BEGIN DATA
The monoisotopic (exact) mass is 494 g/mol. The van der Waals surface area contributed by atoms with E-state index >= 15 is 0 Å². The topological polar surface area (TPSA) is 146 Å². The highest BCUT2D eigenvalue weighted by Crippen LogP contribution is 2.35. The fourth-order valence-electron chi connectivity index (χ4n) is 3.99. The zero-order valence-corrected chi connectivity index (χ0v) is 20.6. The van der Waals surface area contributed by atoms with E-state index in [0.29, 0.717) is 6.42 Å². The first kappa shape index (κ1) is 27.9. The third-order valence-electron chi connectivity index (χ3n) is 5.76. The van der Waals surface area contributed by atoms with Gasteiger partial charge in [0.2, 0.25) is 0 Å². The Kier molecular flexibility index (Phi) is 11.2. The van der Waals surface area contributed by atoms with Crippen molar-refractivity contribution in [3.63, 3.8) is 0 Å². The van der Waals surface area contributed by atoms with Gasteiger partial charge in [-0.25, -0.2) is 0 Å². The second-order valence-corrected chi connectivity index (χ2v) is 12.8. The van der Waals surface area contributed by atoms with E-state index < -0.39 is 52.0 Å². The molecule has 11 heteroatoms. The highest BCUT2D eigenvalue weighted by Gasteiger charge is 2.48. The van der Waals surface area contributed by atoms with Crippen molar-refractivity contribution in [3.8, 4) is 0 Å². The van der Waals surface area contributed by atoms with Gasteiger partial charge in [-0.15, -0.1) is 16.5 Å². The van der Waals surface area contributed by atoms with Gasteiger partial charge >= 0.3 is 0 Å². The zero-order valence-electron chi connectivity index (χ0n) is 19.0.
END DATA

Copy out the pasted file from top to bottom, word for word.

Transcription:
The monoisotopic (exact) mass is 494 g/mol. The van der Waals surface area contributed by atoms with E-state index >= 15 is 0 Å². The topological polar surface area (TPSA) is 146 Å². The highest BCUT2D eigenvalue weighted by Crippen LogP contribution is 2.35. The fourth-order valence-electron chi connectivity index (χ4n) is 3.99. The zero-order valence-corrected chi connectivity index (χ0v) is 20.6. The van der Waals surface area contributed by atoms with E-state index in [0.29, 0.717) is 6.42 Å². The first kappa shape index (κ1) is 27.9. The third-order valence-electron chi connectivity index (χ3n) is 5.76. The van der Waals surface area contributed by atoms with Gasteiger partial charge in [0.2, 0.25) is 0 Å². The Kier molecular flexibility index (Phi) is 11.2. The van der Waals surface area contributed by atoms with Crippen molar-refractivity contribution in [3.63, 3.8) is 0 Å². The van der Waals surface area contributed by atoms with Gasteiger partial charge in [-0.25, -0.2) is 0 Å². The second-order valence-corrected chi connectivity index (χ2v) is 12.8. The van der Waals surface area contributed by atoms with E-state index < -0.39 is 52.0 Å². The molecule has 11 heteroatoms. The highest BCUT2D eigenvalue weighted by Gasteiger charge is 2.48. The van der Waals surface area contributed by atoms with Crippen molar-refractivity contribution in [3.8, 4) is 0 Å². The van der Waals surface area contributed by atoms with Gasteiger partial charge in [-0.15, -0.1) is 16.5 Å². The van der Waals surface area contributed by atoms with Gasteiger partial charge >= 0.3 is 0 Å². The zero-order valence-electron chi connectivity index (χ0n) is 19.0.